This morning at church one of the worship songs had the refrain, "You are Lord of All." It struck me again just how true this is... and how little credence we seem to give it sometimes. The Church can sometimes struggle with vanity. I'm am the biggest proponent of regular gathering for worship that there is and, as Louie Giglio said earlier this week,
I'm glad the people who went before me didn't decide they didn't need the Church. For the record, I love the Church.But sometimes we get caught gazing at ourselves in the mirror, making sure we're a "glorious church, without spot or wrinkle" ... but then, like Elizabeth Taylor in her later years, become paralyzed to go outside and show our real faces without a false idyllic front of mythical perfection. When we have the courage to remember that, as David wrote in Psalm 24,
— Louie Giglio (@louiegiglio) February 8, 2014
"The earth is the Lord’s, and everything in it, the world, and all who live in it"
... we will begin to have more confidence to take this GOOD NEWS outside of our walls. I mean... I dig walls. They've got their place. You're gonna get hit with a roof if you don't have walls. But we forget that most of our lives ARE (and need to be) lived outside of those walls. Think about how buggy we ALL get if we don't go outside even for a few days. We QUICKLY lose perspective... and we get... weird.
We're very excited to welcome Ed Silvoso, one of my ministry heroes, and his Transformation team
to Brantford this summer (June 26-28 Register Here) for their North American Conference. A couple of Ed's "Pivotal Paradigms" are very important shifts of thinking. They are the kind of statements that make the difference between seeing The Church be impactful in its surrounding community... or not.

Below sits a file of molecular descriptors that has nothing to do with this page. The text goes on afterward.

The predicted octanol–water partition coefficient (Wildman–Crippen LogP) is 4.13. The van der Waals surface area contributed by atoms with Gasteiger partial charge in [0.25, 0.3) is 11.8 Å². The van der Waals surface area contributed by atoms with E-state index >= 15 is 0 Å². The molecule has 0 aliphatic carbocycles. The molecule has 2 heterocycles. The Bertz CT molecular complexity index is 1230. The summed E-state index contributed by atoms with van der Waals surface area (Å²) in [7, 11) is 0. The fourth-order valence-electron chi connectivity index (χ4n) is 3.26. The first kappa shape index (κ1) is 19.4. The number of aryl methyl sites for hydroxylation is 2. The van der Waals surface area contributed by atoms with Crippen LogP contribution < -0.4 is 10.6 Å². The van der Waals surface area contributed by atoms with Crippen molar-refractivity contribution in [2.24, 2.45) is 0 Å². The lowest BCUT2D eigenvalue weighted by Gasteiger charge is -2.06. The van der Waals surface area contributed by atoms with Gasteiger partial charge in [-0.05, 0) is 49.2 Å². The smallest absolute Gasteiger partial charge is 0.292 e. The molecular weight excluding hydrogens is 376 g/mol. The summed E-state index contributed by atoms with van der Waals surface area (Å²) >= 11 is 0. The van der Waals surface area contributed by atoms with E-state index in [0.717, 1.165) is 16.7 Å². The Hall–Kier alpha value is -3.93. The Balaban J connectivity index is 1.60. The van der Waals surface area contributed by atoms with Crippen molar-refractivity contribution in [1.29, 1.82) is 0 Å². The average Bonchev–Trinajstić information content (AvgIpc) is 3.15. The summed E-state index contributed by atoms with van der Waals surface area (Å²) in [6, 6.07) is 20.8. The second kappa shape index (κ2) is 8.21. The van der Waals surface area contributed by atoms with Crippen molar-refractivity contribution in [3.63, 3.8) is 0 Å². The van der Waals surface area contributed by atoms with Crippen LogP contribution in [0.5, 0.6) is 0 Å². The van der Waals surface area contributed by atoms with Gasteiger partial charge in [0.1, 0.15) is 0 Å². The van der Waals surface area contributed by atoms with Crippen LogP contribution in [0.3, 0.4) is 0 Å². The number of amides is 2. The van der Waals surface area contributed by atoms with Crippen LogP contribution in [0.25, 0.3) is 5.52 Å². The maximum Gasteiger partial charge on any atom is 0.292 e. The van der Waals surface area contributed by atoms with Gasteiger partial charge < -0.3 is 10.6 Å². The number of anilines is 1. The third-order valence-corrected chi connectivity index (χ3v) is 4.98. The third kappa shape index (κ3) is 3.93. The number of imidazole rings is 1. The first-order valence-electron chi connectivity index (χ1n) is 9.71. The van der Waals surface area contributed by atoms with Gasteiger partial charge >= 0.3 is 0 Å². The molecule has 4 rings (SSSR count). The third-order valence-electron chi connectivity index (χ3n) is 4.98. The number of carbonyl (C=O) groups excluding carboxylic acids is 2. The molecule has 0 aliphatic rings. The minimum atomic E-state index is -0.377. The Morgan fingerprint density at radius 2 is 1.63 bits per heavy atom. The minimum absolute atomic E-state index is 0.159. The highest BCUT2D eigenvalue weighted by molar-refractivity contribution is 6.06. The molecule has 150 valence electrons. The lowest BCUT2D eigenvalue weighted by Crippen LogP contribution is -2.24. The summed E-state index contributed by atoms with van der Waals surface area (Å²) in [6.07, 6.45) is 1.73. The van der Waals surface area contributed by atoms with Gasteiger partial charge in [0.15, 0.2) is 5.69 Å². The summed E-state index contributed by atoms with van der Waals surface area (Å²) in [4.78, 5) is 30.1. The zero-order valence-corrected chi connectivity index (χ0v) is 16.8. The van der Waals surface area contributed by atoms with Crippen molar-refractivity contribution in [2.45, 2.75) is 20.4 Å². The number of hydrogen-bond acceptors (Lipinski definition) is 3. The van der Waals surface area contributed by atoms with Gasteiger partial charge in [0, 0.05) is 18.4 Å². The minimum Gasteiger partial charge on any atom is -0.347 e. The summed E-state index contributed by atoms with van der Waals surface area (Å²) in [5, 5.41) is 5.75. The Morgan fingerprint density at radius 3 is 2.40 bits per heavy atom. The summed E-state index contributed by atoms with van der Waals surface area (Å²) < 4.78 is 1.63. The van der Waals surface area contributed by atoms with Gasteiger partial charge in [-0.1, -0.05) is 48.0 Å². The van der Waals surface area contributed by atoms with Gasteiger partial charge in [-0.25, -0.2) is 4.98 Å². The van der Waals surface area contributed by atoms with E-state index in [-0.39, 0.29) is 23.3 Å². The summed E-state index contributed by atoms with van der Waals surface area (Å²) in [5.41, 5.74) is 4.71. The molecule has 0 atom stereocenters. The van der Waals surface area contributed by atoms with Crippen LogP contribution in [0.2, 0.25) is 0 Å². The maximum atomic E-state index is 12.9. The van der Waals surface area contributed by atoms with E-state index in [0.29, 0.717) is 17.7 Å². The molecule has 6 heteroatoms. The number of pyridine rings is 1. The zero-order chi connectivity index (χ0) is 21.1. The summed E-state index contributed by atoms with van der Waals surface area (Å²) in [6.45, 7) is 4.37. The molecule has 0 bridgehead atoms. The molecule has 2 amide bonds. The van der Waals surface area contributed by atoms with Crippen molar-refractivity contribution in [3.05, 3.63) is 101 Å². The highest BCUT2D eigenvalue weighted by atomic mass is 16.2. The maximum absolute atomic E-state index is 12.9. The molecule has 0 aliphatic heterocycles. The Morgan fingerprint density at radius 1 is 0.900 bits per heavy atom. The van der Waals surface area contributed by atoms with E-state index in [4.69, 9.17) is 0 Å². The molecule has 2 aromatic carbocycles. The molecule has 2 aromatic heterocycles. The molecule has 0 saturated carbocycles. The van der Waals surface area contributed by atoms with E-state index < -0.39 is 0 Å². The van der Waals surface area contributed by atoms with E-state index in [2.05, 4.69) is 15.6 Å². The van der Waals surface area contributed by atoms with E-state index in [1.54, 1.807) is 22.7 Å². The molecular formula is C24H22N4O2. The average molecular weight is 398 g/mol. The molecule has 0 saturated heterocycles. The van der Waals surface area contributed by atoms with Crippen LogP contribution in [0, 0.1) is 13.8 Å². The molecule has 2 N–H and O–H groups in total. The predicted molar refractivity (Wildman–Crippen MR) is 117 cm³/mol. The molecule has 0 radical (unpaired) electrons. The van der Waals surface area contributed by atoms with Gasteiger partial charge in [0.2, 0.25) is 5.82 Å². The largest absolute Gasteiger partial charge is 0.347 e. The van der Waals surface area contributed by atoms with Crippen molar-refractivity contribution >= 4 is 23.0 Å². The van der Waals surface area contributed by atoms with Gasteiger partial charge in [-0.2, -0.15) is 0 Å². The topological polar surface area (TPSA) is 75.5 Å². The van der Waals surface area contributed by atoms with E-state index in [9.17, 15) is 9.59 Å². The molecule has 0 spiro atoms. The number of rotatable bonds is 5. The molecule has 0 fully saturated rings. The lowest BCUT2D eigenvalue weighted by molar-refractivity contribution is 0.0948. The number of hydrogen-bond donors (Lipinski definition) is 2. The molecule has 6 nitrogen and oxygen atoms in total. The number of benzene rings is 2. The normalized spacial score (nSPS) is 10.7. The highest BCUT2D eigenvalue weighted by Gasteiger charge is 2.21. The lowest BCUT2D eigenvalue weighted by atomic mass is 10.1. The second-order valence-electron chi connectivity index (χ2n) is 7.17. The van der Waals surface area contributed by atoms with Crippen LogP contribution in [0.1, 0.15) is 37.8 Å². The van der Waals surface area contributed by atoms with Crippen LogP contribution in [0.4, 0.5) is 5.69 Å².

One of them is:
"The marketplace (the heart of the nation) has already been redeemed by Jesus and now needs to be reclaimed by His followers"
Luke 19:10 says “ For the Son of Man came to seek and to save what was lost.” Jesus came to save that which was lost. In this sentence, the word “that” points to something beyond people or souls. Jesus did not come only save souls, but also to seek, find and recover EVERYTHING that was lost.
Colossians 1:19-20 says, "For God was pleased to have all his fullness dwell in him, and through him to reconcile to himself all things, whether things on earth or things in heaven, by making peace through his blood, shed on the cross.
When we get criticism that we should be like a good little church and stay inside our walls (and we do both from inside and outside the Church) we smile politely, exercise grace, and continue on acting like we're stewarding God's REDEEMED "everything." We're simply acting out our calling to see "His Kingdom Come and will be done on earth as it is heaven." This statement and teaching by Jesus MUST be more than just a wish and a prayer. This is no longer a grappling battle with the earth that too many seem bent upon. Jesus already won that battle. We get to reclaim it in his name.
The other paradigm that I wanted to highlight is:
Labor is the premier expression of worship on earth; and every believer is a minister.
Many don't want this to be true. In the only perfect God/Man interactive scenario we've ever had... whatever labor Adam did every day, he related it to worship because that is exactly what it was. Worship in the marketplace has to do with us both being IN His presence and realizing that He is in OUR presence right in the midst of our daily on-goings. If we leave labor out of the equation, worship on Earth is reduced to a limited activity with very little impact on the horizontal day-to-day's that we ALL live in!
Some take issue with the word, "Premier" but when you consider the challenge we're given in 1 Thessalonians 5:17 to "Pray without ceasing" we MUST conclude that what we often throw away as banal and mundane are in fact DIVINE and HOLY.... and constitute a great deal of our time. What a tragic waste to not appropriate this principle and simply wait for our "in walls" time.
If you ever stop to ask yourself the question, "Is this whole thing about me or is it about others?" The answer is:
It's always about others... but it's always THROUGH YOU
I'm thankful for Sunday morning worship and teaching. I would recommend you find a house to hang with. It's vital and Biblical. But BEING the church in the community and seeing God transform a business culture (or arts culture, or education culture, or governmental culture, or or or) simply by acting kindly is what we were designed to do. Tweet